Today, being a member of the San Diego Over the Hill Gang means monthly meetings, yearly dues, an established governing board, a lot of cruise nights and rod runs, some trophies and lots of friendships. In ' 1997, thanks to KeyInfo Services Inc., we set up an OTHG web site at: www.overthehillgang.com For the youngest old car lover to the oldest, if you have a pre-1949 vehicle, attend 3 meetings and go on one I run with the club, you've met the requirements to become a member of the San Diego OTHG. The San Diego Over the Hill Gang has enjoyed many triumphs over the years, from helping to host the Western Nationals in 1975 to staging the very successful OTHG Streak for 25 events. We've received a great deal of publicity for our exploits, had a lot of cars on magazine covers, made people happy with our charitable contributions and tried to be credit to our community. All along we've supported our fellow members when needed. My own wedding was a street rod affair with the reception held at a 'Gang' members home and the use of 2 of Craig Lake's cars for the wedding and honeymoon (my own '34 was down with a broken piston). I've attended many other street rod weddings and some (too many) funerals. No matter what the event, happy or sad, good or bad, 'Gang' members have always been there for their friends.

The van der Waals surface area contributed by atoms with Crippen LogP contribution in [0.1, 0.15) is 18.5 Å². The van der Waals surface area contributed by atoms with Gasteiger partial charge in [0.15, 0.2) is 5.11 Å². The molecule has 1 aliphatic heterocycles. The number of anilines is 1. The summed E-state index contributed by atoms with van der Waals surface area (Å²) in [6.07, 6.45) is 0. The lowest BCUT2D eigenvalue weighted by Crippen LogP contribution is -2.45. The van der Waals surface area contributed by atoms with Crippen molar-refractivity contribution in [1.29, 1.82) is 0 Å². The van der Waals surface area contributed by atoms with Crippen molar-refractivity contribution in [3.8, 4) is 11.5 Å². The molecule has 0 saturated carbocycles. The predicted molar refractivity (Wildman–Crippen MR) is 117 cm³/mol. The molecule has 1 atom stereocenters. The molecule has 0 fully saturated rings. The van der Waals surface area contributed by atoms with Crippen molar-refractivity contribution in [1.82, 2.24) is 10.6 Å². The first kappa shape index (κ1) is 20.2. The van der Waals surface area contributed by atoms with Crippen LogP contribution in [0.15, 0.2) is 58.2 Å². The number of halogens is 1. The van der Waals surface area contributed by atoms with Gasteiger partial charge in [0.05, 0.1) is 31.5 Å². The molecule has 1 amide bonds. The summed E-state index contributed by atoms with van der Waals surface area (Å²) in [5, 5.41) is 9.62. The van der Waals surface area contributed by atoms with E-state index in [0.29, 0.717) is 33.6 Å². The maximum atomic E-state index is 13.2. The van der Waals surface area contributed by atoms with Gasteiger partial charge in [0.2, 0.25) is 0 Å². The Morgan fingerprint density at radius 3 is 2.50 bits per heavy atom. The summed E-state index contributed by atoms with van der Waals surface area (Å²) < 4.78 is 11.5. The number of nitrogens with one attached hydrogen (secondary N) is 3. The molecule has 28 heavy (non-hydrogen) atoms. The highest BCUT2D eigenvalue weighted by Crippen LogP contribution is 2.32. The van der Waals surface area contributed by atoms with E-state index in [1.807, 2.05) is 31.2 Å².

So as we come to the San Diego Over the Hill Gang's 25th birthday (July of this year-1998), we 'Gang' members can enjoy many positive factors:
  1. Club membership is higher than it's ever been.
  2. We stage one of the longest running local rod runs in the Southwest, The Streak..
  3. Club participation and enthusiasm at almost any run is very good.
  4. We have made and will continue to make, many generous contributions to worthy charities in our communities.
  5. The club seems to have an endless supply of hard working people willing to step up to positions of responsibility when needed.
  6. We have proven through all these years that no matter how old you get, you never have to grow old.
  7. We now have chapters all over the United States.

Congratulations Over the Hill Gang on your 25th Anniversary!